The Future of Rail Travel or How it Should Be

Stephen Prince Posted 14 December 2015

The proliferation of connected devices and the ability to instantaneously capture, use and share information is impacting all aspects of our lives.

With rail companies around the world expecting continued significant growth in passenger numbers and with forecasts pushing transportation networks past capacity, now is the time for rail networks to harness emerging technology trends to ensure that the performance and capacity of the network is maximised for the benefit of all.

What does that mean for us?

For many the way we use public transport hasn’t changed since we were kids. Once we know the route we want to take, we rush to get to the station that we want to use, pay our fare and wait for the next service – which may or may not be on time. We then congregate randomly along the platform and squeeze ourselves on to overcrowded train carriages before the train departs often leaving a few people stranded on the platform and having to wait for the next train.

The ability to coordinate current technology with the freely available data provides the ability to drastically change the way passengers currently use the rail network, improving not only their own journey and experience, but at the same time improving the performance of the overall network. If we were able to combine:

  • Realtime GIS information about our own location
  • Realtime information for the rail network we want to use
  • Realtime timetables for connecting train, bus and ferry networks
  • Contactless payment systems combined with smartcard ticketing systems such as OPAL
  • Video content analytics monitoring the ticketing gates
  • Traditional rail condition monitoring systems collecting information such as train weights.

Then we have the ability to provide a new world for rail passengers.

In the new world your OPAL smartcard will be aware of your normal commuting habits and ensure that a reminder is sent to you so that you don’t have to rush to catch your morning train.

During the day, the GIS location on your phone would be able to let you know how far away from the train station you are. This combined with the up to date rail timetable will let you know whether you need to rush for the train or to take your time.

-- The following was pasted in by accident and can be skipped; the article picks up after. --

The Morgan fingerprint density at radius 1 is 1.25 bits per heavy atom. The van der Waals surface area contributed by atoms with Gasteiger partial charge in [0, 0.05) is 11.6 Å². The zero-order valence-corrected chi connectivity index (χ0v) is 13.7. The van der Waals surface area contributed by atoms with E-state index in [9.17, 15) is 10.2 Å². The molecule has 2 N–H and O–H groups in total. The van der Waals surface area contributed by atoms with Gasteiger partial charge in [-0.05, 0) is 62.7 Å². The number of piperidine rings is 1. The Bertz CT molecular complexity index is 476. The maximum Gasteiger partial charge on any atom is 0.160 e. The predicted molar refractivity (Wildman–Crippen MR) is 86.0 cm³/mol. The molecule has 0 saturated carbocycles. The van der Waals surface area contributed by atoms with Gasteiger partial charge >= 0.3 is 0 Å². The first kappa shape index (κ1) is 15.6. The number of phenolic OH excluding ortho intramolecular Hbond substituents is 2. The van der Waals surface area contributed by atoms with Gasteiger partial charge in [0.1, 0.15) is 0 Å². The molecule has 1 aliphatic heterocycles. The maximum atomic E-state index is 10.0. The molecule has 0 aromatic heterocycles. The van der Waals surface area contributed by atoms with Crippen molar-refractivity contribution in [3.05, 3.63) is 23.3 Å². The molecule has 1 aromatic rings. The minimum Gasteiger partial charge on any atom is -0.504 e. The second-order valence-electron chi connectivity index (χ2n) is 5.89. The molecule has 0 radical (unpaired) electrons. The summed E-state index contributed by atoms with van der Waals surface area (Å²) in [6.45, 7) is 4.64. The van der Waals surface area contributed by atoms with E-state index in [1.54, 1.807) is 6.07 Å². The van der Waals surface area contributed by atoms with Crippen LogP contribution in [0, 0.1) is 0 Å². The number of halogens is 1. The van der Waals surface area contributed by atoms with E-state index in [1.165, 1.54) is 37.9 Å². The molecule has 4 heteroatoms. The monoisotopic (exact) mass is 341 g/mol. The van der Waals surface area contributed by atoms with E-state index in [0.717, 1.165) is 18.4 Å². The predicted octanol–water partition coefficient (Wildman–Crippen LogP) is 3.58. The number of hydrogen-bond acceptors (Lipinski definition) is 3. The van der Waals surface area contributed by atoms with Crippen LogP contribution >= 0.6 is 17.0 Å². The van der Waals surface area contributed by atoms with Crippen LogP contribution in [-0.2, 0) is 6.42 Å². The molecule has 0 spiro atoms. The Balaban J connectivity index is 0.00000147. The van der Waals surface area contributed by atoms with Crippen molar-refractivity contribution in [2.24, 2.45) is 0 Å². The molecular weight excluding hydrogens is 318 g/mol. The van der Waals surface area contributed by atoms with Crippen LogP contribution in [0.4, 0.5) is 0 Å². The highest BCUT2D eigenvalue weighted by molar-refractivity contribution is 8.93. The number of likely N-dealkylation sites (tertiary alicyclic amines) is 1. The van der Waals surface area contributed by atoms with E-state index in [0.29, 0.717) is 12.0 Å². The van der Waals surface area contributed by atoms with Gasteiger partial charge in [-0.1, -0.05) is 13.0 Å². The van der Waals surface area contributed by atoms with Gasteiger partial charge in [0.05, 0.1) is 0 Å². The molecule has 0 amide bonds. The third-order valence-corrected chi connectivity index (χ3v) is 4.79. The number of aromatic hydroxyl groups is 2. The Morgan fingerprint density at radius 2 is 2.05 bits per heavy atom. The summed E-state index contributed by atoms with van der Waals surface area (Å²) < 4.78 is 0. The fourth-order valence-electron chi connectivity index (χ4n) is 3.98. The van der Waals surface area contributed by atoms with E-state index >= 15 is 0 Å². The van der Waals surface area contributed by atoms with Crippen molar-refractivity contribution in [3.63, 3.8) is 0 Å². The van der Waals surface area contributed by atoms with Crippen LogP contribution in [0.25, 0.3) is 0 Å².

Contactless payment systems will mean you no longer carry a multitude of different payment cards with you making paying for your fare easier and quicker as people are able to quickly and easily move through the train station. Your contact details associated with the OPAL smartcard can be used to contact you if there is an issue with the stations that you would normally use ensuring that your journey isn’t interrupted.

The train station can then use the train weight information to determine which train carriages are full and which are empty and inform passengers in advance to ensure that the passengers are spread out and that everyone has the time to get on and off the train without rushing. Once on your train local wireless networks providing coverage within the train will ensure that passengers are able to catchup with work and emails, read the news and stay in touch with friends during your journey.

Your GIS location can be used to give you a reminder that you’re getting close to your destination making sure you are ready when the train arrives at your destination and that you’re not left stuck on the train either through inattention or overcrowding.

The video content analytics system will monitor the ticketing gates looking for fare dodgers and tailgaters and ensure that station staff are there to help and assist passengers and not to stop the train load of passengers waiting to get to work while their tickets are all checked.

Finally by combining the different timetables across the train, bus and ferry operators passengers can be provided with an accurate journey planner that in realtime can tell them which connecting services they need, where to go to catch the connecting service and how much time they have until their connecting service departs.

Railway companies across the world are starting to make use of technology advances and the proliferation of connected devices to improve the level of service provided to their customers. The problem is though that the different parts of the puzzle haven’t been seamlessly joined together. By combining the different information and technology advances into the holistic solution described above the customers’ journey is significantly easier which in turn will allow rail networks to maximise the performance of the overall network.

Stephen Prince is a Principal Consultant with Modis. Stephen has considerable experience in working with organisations across Australia, Canada and Europe in implementing large scale technology improvement programs.